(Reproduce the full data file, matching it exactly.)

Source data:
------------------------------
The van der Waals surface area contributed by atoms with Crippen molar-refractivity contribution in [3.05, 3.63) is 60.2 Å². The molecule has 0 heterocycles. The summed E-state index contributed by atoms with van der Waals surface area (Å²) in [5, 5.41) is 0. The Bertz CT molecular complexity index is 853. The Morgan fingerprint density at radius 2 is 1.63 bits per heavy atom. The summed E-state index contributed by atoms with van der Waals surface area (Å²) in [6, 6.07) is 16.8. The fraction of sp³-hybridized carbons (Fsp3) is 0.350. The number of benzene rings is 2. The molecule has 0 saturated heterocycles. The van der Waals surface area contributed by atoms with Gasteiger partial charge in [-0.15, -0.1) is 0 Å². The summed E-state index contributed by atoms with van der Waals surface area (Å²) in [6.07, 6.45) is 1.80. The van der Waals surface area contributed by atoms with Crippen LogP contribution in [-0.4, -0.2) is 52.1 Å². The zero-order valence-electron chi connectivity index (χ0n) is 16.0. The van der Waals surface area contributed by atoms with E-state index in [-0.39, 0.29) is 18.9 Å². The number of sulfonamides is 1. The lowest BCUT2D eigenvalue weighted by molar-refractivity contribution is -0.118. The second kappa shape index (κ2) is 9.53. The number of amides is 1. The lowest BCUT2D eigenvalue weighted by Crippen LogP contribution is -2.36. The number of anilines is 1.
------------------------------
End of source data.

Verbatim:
The van der Waals surface area contributed by atoms with Crippen molar-refractivity contribution in [3.05, 3.63) is 60.2 Å². The molecule has 0 heterocycles. The summed E-state index contributed by atoms with van der Waals surface area (Å²) in [5, 5.41) is 0. The Bertz CT molecular complexity index is 853. The Morgan fingerprint density at radius 2 is 1.63 bits per heavy atom. The summed E-state index contributed by atoms with van der Waals surface area (Å²) in [6, 6.07) is 16.8. The fraction of sp³-hybridized carbons (Fsp3) is 0.350. The number of benzene rings is 2. The molecule has 0 saturated heterocycles. The van der Waals surface area contributed by atoms with Gasteiger partial charge in [-0.15, -0.1) is 0 Å². The summed E-state index contributed by atoms with van der Waals surface area (Å²) in [6.07, 6.45) is 1.80. The van der Waals surface area contributed by atoms with Crippen LogP contribution in [-0.4, -0.2) is 52.1 Å². The zero-order valence-electron chi connectivity index (χ0n) is 16.0. The van der Waals surface area contributed by atoms with E-state index in [-0.39, 0.29) is 18.9 Å². The number of sulfonamides is 1. The lowest BCUT2D eigenvalue weighted by molar-refractivity contribution is -0.118. The second kappa shape index (κ2) is 9.53. The number of amides is 1. The lowest BCUT2D eigenvalue weighted by Crippen LogP contribution is -2.36. The number of anilines is 1.